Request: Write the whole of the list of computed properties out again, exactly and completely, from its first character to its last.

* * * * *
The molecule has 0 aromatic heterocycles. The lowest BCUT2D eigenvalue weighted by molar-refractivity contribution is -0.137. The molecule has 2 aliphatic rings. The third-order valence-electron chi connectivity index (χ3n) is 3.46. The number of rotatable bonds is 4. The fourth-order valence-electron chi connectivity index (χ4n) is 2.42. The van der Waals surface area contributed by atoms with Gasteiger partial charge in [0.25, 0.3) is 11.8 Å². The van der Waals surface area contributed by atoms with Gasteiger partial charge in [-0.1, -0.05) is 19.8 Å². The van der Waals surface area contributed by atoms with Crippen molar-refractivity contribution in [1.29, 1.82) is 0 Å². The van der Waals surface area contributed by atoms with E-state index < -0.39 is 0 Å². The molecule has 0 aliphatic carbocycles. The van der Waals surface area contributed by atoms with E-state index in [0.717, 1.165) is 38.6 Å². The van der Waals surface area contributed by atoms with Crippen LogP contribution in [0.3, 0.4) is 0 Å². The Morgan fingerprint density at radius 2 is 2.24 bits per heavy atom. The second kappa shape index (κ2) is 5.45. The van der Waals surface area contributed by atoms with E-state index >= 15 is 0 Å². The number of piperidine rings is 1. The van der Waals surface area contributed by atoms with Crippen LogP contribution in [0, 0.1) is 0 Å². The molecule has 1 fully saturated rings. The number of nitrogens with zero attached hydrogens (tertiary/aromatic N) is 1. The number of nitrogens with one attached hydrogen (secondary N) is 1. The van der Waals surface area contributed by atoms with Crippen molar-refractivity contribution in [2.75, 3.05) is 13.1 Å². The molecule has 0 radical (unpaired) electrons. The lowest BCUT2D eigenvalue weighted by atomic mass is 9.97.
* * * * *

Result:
The molecule has 0 aromatic heterocycles. The lowest BCUT2D eigenvalue weighted by molar-refractivity contribution is -0.137. The molecule has 2 aliphatic rings. The third-order valence-electron chi connectivity index (χ3n) is 3.46. The number of rotatable bonds is 4. The fourth-order valence-electron chi connectivity index (χ4n) is 2.42. The van der Waals surface area contributed by atoms with Gasteiger partial charge in [0.25, 0.3) is 11.8 Å². The van der Waals surface area contributed by atoms with Gasteiger partial charge in [-0.1, -0.05) is 19.8 Å². The van der Waals surface area contributed by atoms with Crippen molar-refractivity contribution in [1.29, 1.82) is 0 Å². The van der Waals surface area contributed by atoms with E-state index < -0.39 is 0 Å². The molecule has 0 aliphatic carbocycles. The van der Waals surface area contributed by atoms with E-state index in [0.717, 1.165) is 38.6 Å². The van der Waals surface area contributed by atoms with Crippen LogP contribution in [0.3, 0.4) is 0 Å². The Morgan fingerprint density at radius 2 is 2.24 bits per heavy atom. The second kappa shape index (κ2) is 5.45. The van der Waals surface area contributed by atoms with E-state index >= 15 is 0 Å². The number of piperidine rings is 1. The van der Waals surface area contributed by atoms with Crippen LogP contribution in [0, 0.1) is 0 Å². The molecule has 1 fully saturated rings. The number of nitrogens with zero attached hydrogens (tertiary/aromatic N) is 1. The number of nitrogens with one attached hydrogen (secondary N) is 1. The van der Waals surface area contributed by atoms with Crippen molar-refractivity contribution in [2.75, 3.05) is 13.1 Å². The molecule has 0 radical (unpaired) electrons. The lowest BCUT2D eigenvalue weighted by atomic mass is 9.97.